The “vestibule” or “anteroom” just outside the operating room at Abbotsford Regional Hospital creates a negative-pressure space to prevent the virus from spreading to nearby areas when COVID-19 patients are undergoing surgery.

The “vestibule” or “anteroom” just outside the operating room at Abbotsford Regional Hospital creates a negative-pressure space to prevent the virus from spreading to nearby areas when COVID-19 patients are undergoing surgery.

B.C. doctor designs special operating room for COVID-19 patients

Design protects patients from wound infection while preventing virus from spreading to nearby areas

An Abbotsford Regional Hospital (ARH) doctor has designed a special operating room to ensure the safety of COVID-19 surgical patients and health-care workers.

Dr. Curt Smecher, an anesthesiologist at ARH, worked with the hospital’s maintenance engineers to develop the room, which has now been constructed at ARH, as well as at Surrey Memorial and Royal Columbian hospitals.

The actual physical structure of the anterooms was designed, supplied, installed and rented to the hospitals from a Langley-based company called EZEE Hoarding, but Smecher came up with the idea of combining negative-pressure and positive-pressure rooms in adjacent spaces.

Smecher said an operating room is normally a “positive pressure” room, which helps push germs away from the surgical field and helps to protect patients from wound infections.

But positive-pressure rooms can also push aerosolized coronavirus to the nearby areas outside of the operating room, risking infection to other patients and health-care staff, he said.

RELATED: ‘We’re the pioneers’: Canadian COVID-19 survivors share their stories

Smecher said negative-pressure rooms are preferred for infectious patients who are hospitalized, because the negative pressure isolates any airborne virus within that room. But a negative-pressure operating room would draw germs towards the patient during surgery, risking wound infections.

“By combining these two concepts – negative pressure and positive pressure – in adjacent spaces, we’ve been able to quickly design and build an operating room that prevents wound infections, while also preventing viral spread beyond the room,” he said.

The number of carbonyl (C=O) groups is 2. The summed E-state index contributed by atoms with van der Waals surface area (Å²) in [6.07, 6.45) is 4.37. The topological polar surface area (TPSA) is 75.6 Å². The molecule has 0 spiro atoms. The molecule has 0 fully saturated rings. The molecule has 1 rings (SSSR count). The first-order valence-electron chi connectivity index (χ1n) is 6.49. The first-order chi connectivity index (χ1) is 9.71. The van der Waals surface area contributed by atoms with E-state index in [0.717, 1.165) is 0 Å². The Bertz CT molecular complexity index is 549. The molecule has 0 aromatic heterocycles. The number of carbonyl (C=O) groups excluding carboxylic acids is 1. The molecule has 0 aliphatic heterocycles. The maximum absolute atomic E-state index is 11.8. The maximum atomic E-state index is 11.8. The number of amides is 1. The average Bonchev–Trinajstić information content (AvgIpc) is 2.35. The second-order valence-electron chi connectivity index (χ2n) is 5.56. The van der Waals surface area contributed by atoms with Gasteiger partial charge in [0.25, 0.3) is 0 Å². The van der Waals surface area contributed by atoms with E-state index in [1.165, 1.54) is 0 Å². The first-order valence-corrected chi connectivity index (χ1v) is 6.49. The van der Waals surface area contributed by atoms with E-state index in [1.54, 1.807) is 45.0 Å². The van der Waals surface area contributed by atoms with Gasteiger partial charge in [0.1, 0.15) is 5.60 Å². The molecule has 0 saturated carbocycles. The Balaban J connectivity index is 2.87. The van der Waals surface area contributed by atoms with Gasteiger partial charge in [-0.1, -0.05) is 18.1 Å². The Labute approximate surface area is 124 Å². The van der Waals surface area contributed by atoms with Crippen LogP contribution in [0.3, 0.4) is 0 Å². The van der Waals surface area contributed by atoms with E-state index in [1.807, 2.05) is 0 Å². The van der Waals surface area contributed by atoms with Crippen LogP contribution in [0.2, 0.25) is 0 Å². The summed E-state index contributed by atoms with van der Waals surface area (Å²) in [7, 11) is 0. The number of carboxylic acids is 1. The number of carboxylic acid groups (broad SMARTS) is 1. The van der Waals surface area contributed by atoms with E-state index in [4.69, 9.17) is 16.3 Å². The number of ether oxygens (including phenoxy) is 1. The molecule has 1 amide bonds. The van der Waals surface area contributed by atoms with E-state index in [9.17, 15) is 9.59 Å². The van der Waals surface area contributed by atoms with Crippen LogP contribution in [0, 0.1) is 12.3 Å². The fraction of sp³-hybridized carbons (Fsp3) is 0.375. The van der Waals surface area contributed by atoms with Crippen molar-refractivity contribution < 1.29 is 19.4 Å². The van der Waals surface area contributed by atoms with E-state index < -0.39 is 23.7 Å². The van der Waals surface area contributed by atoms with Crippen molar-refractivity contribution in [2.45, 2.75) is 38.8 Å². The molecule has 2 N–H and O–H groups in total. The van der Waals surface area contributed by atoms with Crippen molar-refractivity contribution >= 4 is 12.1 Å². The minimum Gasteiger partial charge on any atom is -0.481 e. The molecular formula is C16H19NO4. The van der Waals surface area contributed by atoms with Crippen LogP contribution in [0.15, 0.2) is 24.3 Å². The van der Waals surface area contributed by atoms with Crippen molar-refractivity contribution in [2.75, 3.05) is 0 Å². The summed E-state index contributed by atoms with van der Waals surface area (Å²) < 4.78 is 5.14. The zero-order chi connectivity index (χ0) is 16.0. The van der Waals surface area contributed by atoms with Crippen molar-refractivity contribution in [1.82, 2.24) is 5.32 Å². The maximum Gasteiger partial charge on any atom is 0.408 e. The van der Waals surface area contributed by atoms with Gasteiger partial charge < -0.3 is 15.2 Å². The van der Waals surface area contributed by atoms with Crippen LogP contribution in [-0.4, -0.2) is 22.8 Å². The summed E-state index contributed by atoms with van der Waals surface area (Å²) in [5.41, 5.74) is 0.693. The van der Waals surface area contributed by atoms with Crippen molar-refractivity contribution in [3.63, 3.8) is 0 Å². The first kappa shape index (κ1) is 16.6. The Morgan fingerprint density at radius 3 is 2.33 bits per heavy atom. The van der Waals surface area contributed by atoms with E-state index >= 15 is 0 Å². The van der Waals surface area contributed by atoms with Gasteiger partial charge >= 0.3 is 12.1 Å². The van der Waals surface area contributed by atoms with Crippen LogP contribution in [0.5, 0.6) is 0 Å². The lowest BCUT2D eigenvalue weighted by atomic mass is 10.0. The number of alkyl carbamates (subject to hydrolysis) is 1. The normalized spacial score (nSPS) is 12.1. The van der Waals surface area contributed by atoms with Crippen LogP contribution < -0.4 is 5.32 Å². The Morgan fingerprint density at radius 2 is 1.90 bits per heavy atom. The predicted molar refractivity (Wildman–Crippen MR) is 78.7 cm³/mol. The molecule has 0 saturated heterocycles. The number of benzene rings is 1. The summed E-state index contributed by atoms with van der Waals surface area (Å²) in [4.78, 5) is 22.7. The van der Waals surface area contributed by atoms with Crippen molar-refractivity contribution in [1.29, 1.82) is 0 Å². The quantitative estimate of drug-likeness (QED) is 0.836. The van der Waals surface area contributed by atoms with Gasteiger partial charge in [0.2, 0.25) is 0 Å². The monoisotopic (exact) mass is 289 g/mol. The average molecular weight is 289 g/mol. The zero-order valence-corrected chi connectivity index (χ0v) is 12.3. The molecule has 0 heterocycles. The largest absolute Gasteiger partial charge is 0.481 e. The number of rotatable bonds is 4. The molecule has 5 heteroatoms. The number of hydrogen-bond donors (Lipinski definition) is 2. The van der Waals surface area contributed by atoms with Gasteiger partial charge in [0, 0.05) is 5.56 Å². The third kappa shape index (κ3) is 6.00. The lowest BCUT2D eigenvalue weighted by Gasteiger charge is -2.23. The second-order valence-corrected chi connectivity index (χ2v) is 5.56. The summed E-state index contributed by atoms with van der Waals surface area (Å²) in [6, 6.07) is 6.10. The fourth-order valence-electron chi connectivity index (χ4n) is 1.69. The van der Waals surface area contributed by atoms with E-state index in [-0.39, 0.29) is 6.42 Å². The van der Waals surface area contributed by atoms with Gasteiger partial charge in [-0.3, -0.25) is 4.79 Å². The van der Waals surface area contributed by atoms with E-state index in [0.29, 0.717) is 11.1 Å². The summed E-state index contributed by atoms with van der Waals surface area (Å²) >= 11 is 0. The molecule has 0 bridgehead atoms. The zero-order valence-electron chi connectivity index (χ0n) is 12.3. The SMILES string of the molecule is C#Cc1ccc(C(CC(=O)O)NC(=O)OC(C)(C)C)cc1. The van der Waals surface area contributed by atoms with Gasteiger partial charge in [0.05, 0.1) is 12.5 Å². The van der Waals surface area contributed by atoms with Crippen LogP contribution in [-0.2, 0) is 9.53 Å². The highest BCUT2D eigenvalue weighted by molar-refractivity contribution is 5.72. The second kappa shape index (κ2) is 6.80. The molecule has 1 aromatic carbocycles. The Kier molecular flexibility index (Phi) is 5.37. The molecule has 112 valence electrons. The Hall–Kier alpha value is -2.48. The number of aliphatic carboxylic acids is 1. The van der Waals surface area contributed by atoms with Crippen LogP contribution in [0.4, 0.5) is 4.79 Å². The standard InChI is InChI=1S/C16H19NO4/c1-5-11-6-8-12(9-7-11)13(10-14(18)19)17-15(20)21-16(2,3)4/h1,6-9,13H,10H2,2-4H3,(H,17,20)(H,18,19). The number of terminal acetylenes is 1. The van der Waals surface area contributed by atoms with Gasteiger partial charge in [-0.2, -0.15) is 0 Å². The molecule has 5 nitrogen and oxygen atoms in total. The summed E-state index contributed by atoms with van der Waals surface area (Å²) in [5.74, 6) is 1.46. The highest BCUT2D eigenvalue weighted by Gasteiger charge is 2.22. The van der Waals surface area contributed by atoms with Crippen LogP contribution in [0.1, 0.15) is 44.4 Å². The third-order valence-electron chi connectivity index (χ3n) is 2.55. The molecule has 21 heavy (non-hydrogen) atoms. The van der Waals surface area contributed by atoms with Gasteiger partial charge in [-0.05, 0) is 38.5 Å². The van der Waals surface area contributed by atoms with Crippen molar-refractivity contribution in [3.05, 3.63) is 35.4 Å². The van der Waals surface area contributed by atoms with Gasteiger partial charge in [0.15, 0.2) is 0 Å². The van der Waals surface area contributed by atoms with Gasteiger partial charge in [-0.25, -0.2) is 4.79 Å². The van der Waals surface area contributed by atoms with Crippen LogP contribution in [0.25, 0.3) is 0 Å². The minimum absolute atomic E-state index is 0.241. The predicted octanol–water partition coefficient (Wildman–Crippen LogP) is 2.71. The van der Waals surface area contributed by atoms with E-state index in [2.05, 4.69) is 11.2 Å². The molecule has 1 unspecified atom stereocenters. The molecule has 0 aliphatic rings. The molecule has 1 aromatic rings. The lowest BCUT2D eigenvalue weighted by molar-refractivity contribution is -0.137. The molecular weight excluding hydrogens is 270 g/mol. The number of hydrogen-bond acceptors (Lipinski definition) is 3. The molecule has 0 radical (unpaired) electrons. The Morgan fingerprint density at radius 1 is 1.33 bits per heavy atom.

Smecher said this is achieved by the creation of a negative-pressure vestibule (or “anteroom”) at one of the two exit doors of the special operating room, which still maintains positive-pressure inside.

He said the negative-pressure vestibule was constructed in just over 24 hours, with an estimated material cost of $20,000.

“We’re not keeping this a trade secret, or expecting anything in return for our information,” Smecher said. “In fact, to protect patients and health-care workers during this pandemic, we want to share our ideas with hospitals throughout British Columbia and across the world.”

Kyle Olinek of EZEE Hoarding said the company has elminated all rental extensions of its units to health-care facilities indefinitely until the COVID-19 pandemic is over.

RELATED: Canadians can’t relax yet despite progress in curbing COVID-19, officials say



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Dr. Curt Smecher worked with maintenance engineers at Abbotsford Regional Hospital to develop a special operating room for COVID-19 surgical patients.

Dr. Curt Smecher worked with maintenance engineers at Abbotsford Regional Hospital to develop a special operating room for COVID-19 surgical patients.

The back space of the “anteroom” shows how the ventilation system is attached to create negative pressure.

The back space of the “anteroom” shows how the ventilation system is attached to create negative pressure.

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